Dementia: New study links food eaten by too many Britons to progressive brain decline
Steve Thompson recalls signs of his early-onset dementia
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A new study has found consumption of ultra-processed food could be linked to dementia.
Conducted after analysis of 7,083 people featured in the UK Biobank, the research suggested a diet filled with regular consumption of ultra-processed food could lead to a loss of cognitive function.
Participants studied were those aged 55 and older who did not have dementia when the study began.
After careful study of the data, they found every 10 percent increase in daily intake resulted in 25 percent increased risk of dementia.
While new, this isn’t the first-time dementia has been linked to ultra-processed food.
A similar piece of research, which followed 10,000 people over 10 years also found a link.
Researchers for this study concluded that for these foods to have an impact they would have to account for more than 20 percent of a person’s daily calorie intake, but this can vary from individual to individual.
The reason for their substantial impact is down to their high fat and salt content combined with a lack of fibre and protein.
Examples of ultra-processed food include:
• Soft drinks
• Ice cream
• Deep fried foods
• Canned baked beans.
This list isn’t exhaustive, a fact which indicates how easy it is to find and include said items into the diet.
Furthermore, it isn’t hard to find oneself falling into some of the risk factors for dementia with diet one of them.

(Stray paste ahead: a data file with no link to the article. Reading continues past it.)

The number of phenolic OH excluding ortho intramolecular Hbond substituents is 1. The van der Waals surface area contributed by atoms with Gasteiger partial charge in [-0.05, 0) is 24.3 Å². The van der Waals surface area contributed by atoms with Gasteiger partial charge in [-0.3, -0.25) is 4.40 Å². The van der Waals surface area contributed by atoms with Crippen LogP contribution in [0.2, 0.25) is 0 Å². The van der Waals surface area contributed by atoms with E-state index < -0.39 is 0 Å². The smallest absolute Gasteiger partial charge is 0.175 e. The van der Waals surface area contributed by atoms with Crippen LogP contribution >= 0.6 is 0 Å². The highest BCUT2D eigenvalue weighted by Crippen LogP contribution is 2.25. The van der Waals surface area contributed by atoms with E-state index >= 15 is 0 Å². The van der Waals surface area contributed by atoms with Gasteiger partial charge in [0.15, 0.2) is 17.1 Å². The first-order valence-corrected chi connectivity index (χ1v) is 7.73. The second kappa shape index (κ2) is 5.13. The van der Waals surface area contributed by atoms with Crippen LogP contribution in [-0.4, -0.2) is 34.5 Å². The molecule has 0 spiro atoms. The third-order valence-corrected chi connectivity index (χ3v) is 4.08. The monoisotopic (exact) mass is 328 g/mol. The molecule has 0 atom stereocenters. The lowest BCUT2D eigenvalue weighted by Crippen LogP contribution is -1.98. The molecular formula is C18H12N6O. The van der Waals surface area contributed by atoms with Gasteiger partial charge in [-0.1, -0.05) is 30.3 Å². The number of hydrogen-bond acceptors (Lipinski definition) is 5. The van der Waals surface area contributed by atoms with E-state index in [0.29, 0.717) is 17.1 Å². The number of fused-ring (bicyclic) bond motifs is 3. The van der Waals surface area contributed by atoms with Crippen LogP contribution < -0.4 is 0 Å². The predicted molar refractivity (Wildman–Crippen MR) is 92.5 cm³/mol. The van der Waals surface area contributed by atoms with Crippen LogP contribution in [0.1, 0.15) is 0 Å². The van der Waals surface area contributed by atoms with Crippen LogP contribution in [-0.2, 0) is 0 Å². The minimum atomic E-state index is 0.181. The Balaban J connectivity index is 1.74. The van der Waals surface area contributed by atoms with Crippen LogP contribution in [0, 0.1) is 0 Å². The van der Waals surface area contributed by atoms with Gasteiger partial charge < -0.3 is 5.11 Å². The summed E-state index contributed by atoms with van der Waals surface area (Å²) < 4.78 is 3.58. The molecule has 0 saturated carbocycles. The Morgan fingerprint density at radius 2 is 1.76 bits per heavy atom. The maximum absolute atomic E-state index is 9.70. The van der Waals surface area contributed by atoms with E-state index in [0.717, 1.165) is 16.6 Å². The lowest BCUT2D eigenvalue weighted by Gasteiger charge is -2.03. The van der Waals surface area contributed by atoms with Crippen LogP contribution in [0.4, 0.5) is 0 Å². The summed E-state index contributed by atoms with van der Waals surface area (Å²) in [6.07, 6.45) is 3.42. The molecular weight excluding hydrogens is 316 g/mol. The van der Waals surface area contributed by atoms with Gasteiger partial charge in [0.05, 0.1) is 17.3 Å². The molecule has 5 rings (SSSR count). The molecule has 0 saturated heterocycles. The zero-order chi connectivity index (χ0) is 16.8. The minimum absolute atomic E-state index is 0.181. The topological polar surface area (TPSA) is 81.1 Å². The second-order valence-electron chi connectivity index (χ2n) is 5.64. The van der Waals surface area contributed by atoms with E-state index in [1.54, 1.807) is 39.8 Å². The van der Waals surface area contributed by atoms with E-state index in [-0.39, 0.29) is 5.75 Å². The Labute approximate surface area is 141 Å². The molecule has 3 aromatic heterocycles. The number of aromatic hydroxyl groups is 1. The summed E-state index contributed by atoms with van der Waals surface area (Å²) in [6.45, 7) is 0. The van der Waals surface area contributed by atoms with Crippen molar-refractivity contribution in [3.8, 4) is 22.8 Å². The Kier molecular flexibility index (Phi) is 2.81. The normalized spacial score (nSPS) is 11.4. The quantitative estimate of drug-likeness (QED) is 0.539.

The reason for this is because a poor diet increases the risk of heart disease which restricts the ability of the heart to pump oxygen to crucial areas of the body such as the brain.
What are the other risk factors for dementia?
Diet isn’t the only risk factor, so too is:
• Cognitive reserve
• Existing health conditions and diseases.
In the same way the list of ultra-processed foods isn’t exhaustive, neither is the list of dementia risk factors.
Last month a new risk factor was agreed on by the UK Government, one that affects millions.
In a landmark report the UK Government released a paper saying that air pollution was linked to dementia.
The report says: “We have concluded that the evidence is now suggestive of an association between ambient air pollutants and an acceleration of the decline in cognitive function often associated with ageing, and with the risk of developing dementia.
“There are a number of plausible biological mechanisms by which air pollutants could cause effects on the brain leading to accelerated cognitive decline and dementia. Some of these have been demonstrated in experimental studies.
“We think there is a strong case for the effects of air pollutants on the cardiovascular system having a secondary effect on the brain.”
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